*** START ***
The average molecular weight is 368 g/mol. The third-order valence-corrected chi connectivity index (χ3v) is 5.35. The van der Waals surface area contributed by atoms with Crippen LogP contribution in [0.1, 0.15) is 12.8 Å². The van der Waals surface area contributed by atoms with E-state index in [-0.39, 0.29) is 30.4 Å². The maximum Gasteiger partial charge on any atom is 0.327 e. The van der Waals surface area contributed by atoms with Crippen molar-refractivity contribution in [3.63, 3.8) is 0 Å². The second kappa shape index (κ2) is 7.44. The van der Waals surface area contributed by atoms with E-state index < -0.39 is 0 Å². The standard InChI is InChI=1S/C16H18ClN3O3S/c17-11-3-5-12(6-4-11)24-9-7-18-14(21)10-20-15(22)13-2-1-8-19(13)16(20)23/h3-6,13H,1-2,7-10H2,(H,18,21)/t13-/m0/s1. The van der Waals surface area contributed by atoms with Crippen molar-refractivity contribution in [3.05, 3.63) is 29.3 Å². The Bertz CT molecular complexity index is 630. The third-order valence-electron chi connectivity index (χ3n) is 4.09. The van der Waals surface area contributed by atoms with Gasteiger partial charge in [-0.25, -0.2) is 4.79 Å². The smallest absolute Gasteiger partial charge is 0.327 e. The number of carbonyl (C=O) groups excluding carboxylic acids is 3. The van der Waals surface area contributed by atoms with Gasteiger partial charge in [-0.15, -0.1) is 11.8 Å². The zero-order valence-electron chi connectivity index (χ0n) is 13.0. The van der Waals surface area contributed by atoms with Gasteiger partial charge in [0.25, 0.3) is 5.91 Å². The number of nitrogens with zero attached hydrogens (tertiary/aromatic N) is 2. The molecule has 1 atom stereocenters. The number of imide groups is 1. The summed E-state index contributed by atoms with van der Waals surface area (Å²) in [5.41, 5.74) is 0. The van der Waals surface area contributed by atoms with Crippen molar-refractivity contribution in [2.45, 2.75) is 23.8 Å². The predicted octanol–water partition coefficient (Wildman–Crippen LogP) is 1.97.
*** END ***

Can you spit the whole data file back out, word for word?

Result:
The average molecular weight is 368 g/mol. The third-order valence-corrected chi connectivity index (χ3v) is 5.35. The van der Waals surface area contributed by atoms with Crippen LogP contribution in [0.1, 0.15) is 12.8 Å². The van der Waals surface area contributed by atoms with E-state index in [-0.39, 0.29) is 30.4 Å². The maximum Gasteiger partial charge on any atom is 0.327 e. The van der Waals surface area contributed by atoms with Crippen molar-refractivity contribution in [3.63, 3.8) is 0 Å². The second kappa shape index (κ2) is 7.44. The van der Waals surface area contributed by atoms with E-state index < -0.39 is 0 Å². The standard InChI is InChI=1S/C16H18ClN3O3S/c17-11-3-5-12(6-4-11)24-9-7-18-14(21)10-20-15(22)13-2-1-8-19(13)16(20)23/h3-6,13H,1-2,7-10H2,(H,18,21)/t13-/m0/s1. The van der Waals surface area contributed by atoms with Crippen molar-refractivity contribution in [3.05, 3.63) is 29.3 Å². The Bertz CT molecular complexity index is 630. The third-order valence-electron chi connectivity index (χ3n) is 4.09. The van der Waals surface area contributed by atoms with Gasteiger partial charge in [-0.25, -0.2) is 4.79 Å². The smallest absolute Gasteiger partial charge is 0.327 e. The number of carbonyl (C=O) groups excluding carboxylic acids is 3. The van der Waals surface area contributed by atoms with Gasteiger partial charge in [-0.15, -0.1) is 11.8 Å². The zero-order valence-electron chi connectivity index (χ0n) is 13.0. The van der Waals surface area contributed by atoms with Gasteiger partial charge in [0.25, 0.3) is 5.91 Å². The number of nitrogens with zero attached hydrogens (tertiary/aromatic N) is 2. The molecule has 1 atom stereocenters. The number of imide groups is 1. The summed E-state index contributed by atoms with van der Waals surface area (Å²) in [5.41, 5.74) is 0. The van der Waals surface area contributed by atoms with Crippen molar-refractivity contribution in [2.45, 2.75) is 23.8 Å². The predicted octanol–water partition coefficient (Wildman–Crippen LogP) is 1.97.